Life at Work
Week of May 14, 2017
The Point: Your work is a reflection of your relationship with Christ.
The Christian at work: Colossians 3:22-4:1.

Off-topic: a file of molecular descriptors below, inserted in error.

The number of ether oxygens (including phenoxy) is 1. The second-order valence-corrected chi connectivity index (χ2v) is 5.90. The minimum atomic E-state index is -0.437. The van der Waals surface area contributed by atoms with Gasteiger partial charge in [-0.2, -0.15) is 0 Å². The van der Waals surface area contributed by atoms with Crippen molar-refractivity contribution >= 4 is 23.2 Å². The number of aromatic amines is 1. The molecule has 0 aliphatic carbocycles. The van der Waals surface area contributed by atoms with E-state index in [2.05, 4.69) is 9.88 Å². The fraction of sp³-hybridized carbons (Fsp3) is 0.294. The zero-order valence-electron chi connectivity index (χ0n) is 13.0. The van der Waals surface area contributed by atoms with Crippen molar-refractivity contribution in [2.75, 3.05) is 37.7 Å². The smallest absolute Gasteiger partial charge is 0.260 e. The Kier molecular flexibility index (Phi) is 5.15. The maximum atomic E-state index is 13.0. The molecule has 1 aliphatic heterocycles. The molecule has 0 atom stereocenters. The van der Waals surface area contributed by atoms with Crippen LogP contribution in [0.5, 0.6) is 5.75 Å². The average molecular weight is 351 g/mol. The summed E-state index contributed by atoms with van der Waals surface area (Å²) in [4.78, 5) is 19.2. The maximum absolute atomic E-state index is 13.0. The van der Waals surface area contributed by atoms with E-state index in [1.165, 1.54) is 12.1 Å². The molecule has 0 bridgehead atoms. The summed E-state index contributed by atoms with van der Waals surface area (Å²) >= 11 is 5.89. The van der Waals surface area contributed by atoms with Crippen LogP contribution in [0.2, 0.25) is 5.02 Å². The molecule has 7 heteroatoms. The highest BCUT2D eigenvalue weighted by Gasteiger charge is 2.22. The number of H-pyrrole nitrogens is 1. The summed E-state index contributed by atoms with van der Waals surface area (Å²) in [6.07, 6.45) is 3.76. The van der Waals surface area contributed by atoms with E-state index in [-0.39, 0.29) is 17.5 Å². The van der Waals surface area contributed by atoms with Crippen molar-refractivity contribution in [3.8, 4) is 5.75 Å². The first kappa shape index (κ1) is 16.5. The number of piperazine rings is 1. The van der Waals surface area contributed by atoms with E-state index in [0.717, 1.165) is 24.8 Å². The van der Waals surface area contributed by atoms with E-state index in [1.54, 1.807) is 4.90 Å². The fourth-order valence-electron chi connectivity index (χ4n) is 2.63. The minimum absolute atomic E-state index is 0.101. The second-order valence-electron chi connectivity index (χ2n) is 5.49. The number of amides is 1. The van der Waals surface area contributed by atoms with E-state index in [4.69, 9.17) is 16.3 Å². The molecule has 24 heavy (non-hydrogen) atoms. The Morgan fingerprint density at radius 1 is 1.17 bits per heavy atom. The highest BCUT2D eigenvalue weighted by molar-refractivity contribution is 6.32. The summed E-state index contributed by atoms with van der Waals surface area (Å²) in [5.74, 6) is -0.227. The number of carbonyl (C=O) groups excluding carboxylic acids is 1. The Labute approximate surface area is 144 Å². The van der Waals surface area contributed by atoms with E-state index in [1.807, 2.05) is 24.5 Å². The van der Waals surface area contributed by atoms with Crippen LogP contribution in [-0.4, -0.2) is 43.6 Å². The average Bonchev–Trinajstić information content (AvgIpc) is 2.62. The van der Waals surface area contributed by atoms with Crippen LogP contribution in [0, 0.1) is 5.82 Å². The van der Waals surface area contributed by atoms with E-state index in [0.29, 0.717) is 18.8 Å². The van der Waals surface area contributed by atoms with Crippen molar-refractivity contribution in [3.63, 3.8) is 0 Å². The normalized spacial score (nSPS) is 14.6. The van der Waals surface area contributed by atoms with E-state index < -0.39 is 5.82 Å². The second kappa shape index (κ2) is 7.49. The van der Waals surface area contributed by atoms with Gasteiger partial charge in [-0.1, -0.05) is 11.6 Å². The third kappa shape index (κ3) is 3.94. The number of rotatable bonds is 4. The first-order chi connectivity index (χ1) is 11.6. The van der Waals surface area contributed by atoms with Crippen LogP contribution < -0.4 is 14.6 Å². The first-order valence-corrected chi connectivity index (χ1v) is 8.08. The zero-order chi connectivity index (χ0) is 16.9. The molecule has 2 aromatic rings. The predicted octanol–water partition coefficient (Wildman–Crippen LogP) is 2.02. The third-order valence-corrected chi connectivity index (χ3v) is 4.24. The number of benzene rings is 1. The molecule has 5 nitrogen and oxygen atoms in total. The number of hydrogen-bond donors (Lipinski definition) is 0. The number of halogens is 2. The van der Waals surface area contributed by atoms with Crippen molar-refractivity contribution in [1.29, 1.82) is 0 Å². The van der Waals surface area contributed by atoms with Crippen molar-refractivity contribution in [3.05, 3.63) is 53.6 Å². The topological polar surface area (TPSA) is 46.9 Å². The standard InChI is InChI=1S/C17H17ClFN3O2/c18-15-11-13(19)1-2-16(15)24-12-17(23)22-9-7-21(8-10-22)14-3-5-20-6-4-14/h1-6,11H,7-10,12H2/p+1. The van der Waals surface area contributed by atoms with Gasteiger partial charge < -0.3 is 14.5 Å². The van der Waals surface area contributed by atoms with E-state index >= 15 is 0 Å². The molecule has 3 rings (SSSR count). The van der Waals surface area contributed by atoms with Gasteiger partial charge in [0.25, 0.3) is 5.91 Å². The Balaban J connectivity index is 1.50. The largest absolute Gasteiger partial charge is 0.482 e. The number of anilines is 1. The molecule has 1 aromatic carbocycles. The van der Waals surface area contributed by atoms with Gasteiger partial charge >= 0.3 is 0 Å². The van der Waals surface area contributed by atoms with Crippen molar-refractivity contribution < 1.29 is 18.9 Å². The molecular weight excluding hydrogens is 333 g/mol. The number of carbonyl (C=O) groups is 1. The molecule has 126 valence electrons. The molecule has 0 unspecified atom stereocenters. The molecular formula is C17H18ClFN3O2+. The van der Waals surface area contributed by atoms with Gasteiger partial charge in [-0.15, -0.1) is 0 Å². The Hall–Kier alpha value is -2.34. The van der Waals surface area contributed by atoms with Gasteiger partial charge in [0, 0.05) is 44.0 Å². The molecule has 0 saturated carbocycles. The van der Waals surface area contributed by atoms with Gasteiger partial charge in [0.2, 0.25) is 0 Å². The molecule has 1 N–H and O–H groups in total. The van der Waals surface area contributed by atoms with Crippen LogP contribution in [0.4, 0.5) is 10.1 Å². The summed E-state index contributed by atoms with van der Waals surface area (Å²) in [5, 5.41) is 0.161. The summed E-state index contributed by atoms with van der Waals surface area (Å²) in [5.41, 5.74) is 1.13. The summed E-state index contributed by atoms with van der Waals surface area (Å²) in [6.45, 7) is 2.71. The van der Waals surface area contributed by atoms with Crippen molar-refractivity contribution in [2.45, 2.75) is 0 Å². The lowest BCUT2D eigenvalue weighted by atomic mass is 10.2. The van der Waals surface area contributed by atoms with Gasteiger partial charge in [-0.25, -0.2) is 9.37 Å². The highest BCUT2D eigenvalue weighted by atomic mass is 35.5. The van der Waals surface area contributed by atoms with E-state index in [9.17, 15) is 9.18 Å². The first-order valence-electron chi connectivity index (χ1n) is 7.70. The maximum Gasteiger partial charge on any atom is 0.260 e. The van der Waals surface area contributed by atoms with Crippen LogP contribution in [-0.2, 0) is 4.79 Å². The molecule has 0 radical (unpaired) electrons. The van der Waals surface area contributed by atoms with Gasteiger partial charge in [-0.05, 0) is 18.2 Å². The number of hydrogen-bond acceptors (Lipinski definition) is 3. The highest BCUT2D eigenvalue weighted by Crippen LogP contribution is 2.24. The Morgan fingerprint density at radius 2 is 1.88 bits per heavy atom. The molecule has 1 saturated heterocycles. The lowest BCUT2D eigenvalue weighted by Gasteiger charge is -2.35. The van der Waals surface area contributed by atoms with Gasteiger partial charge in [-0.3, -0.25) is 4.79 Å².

Slaves, obey in everything those who are your earthly masters, not by way of eye-service, as people-pleasers, but with sincerity of heart, fearing the Lord.  Whatever you do, work heartily, as for the Lord and not for men,  knowing that from the Lord you will receive the inheritance as your reward. You are serving the Lord Christ.  For the wrongdoer will be paid back for the wrong he has done, and there is no partiality. [4:1] Masters, treat your slaves justly and fairly, knowing that you also have a Master in heaven. [ESV]